Leadership, ABD

I’ve heard it said that anyone who led well in 2020 earned a PhD in leadership. Recently, however, I’ve come to understand that we’re all actually sitting ABD – all but dissertation. The Delta variant, then, is when your second reader writes to say that the argument in page 88 could be bolstered if you read some obscure 500 page book. Delta Plus is when you realize that your footnotes are correct by the Chicago Manual of Style volume 8, but they published volume 9 while you weren’t looking.  Leadership is hard. Leadership in a pandemic is hard and requires constant vigilance and updating. It seems many are content with ABD and are letting the suggestions of their readers go unanswered while enjoying drinks with those who would say, “don’t worry about that crap.”

John 6 provides an interesting study in long term leadership. The chapter opens with the crowd following Jesus numbering in the thousands. They’d seen him perform healings. They’d heard him challenge the religious powers-that-be. They were intrigued and wanted to know more, so they followed him out of town and into the wilderness. Suddenly, it was dinner time and the crowd of 5,000 men (plus women and children) were hungry.  With five small loaves of bread and two fish, Jesus fed the crowd because sometimes, leadership is meeting the immediate needs of people to keep them safe. The next day, however, when the crowd tracks Jesus down again hoping for more signs (and more fish sandwiches), Jesus begins to teach them some of the more difficult lessons of discipleship – I am the bread of life, my flesh is food indeed, you cannot come to the Father unless you are called – you get the idea. The chapter that began with swollen crowds ends with so many turning back that Jesus begins to wonder if even the 12 will leave him.

True leadership is not about being popular.  It doesn’t kowtow to the loudest voices. Nor does it hope to soothe the feels of the misinformed. Most of the time, leadership requires political savvy to bring as many people alongside as possible, but sometimes leaders have to damn the torpedoes and go full speed ahead toward what is right, no matter the consequences to their ego, re-election campaign, or pocketbook. To be quite honest, being a leader means risking being unpopular and, as is evidenced by Jesus, occasionally losing some folks along the way.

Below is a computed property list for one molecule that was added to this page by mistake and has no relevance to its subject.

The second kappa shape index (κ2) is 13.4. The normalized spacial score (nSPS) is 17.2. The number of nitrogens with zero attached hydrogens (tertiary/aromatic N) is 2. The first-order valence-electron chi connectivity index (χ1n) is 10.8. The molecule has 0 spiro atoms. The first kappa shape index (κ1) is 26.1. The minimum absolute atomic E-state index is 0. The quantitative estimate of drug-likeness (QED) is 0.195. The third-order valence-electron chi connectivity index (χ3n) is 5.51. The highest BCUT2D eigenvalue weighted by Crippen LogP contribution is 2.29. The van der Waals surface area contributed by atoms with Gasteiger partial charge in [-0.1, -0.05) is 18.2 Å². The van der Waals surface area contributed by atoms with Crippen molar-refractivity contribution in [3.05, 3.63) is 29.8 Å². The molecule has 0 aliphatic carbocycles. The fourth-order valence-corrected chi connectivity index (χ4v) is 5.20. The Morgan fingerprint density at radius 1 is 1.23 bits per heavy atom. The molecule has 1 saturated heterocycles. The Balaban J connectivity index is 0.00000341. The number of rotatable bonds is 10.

Now, I’m not suggesting that I’ve done everything right as a leader since March of 2020. There have been plenty of times I’ve moved too slowly, waited too long, or been indecisive.  But, as I watch school and government leaders, abdicate their leadership roles, content to stay ABD, while major corporations, whose goal is only profit, somehow stumble onto what is right by mandating vaccinations, I can’t help but throw up my hands and ask, “what the actual f*ck is happening?” None of us signed up for leading in a pandemic, but all of us who are leaders signed up to make hard choices, whether we knew it or not. Hard choices might be unpopular with a loud-mouthed minority who can be a pain in the neck, but when they are scientifically proven to save lives, well then, mask up and require the jab because if you think you’re tired of leading now, just wait until epsilon, zeta, eta, and theta come calling.

Let’s not settle for ABD. Pick up that book your second reader suggested. Fix those footnotes. Do the hard thing because only when we all lead for the good of all of humanity will we see this thing end and finally get that PhD in leadership we’ve all been promised.

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